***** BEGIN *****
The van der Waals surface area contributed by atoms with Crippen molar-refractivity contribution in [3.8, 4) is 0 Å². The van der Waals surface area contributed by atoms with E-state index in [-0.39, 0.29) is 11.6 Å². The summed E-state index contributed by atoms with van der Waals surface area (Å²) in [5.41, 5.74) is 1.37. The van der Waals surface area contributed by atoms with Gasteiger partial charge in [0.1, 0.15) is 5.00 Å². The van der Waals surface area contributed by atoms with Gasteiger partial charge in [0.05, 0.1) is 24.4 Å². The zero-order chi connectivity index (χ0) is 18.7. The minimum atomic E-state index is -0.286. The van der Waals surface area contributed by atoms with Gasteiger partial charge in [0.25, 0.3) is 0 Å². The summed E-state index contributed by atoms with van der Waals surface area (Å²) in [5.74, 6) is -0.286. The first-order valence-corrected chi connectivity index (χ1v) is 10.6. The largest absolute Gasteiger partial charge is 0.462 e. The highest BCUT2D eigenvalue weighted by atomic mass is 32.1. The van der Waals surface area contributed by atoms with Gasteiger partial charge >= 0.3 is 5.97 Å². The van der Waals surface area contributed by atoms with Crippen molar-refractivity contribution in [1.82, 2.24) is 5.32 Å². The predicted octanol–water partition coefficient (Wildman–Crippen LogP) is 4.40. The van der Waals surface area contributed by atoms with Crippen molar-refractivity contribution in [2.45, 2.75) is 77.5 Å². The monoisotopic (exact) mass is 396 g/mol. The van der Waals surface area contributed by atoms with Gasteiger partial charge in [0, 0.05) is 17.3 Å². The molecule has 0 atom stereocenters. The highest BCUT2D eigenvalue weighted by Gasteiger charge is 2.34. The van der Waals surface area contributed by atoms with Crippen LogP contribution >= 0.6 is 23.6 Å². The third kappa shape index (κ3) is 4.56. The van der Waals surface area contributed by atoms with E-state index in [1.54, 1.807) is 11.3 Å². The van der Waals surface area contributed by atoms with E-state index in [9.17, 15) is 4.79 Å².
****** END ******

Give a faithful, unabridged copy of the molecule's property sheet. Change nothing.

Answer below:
The van der Waals surface area contributed by atoms with Crippen molar-refractivity contribution in [3.8, 4) is 0 Å². The van der Waals surface area contributed by atoms with E-state index in [-0.39, 0.29) is 11.6 Å². The summed E-state index contributed by atoms with van der Waals surface area (Å²) in [5.41, 5.74) is 1.37. The van der Waals surface area contributed by atoms with Gasteiger partial charge in [0.1, 0.15) is 5.00 Å². The van der Waals surface area contributed by atoms with Gasteiger partial charge in [0.05, 0.1) is 24.4 Å². The zero-order chi connectivity index (χ0) is 18.7. The minimum atomic E-state index is -0.286. The van der Waals surface area contributed by atoms with Gasteiger partial charge in [0.25, 0.3) is 0 Å². The summed E-state index contributed by atoms with van der Waals surface area (Å²) in [5.74, 6) is -0.286. The first-order valence-corrected chi connectivity index (χ1v) is 10.6. The largest absolute Gasteiger partial charge is 0.462 e. The highest BCUT2D eigenvalue weighted by atomic mass is 32.1. The van der Waals surface area contributed by atoms with Gasteiger partial charge >= 0.3 is 5.97 Å². The van der Waals surface area contributed by atoms with Crippen molar-refractivity contribution in [1.82, 2.24) is 5.32 Å². The predicted octanol–water partition coefficient (Wildman–Crippen LogP) is 4.40. The van der Waals surface area contributed by atoms with Crippen molar-refractivity contribution in [2.45, 2.75) is 77.5 Å². The monoisotopic (exact) mass is 396 g/mol. The van der Waals surface area contributed by atoms with Gasteiger partial charge in [0, 0.05) is 17.3 Å². The molecule has 0 atom stereocenters. The highest BCUT2D eigenvalue weighted by Gasteiger charge is 2.34. The van der Waals surface area contributed by atoms with Crippen LogP contribution >= 0.6 is 23.6 Å². The third kappa shape index (κ3) is 4.56. The van der Waals surface area contributed by atoms with E-state index in [1.54, 1.807) is 11.3 Å². The van der Waals surface area contributed by atoms with E-state index in [9.17, 15) is 4.79 Å².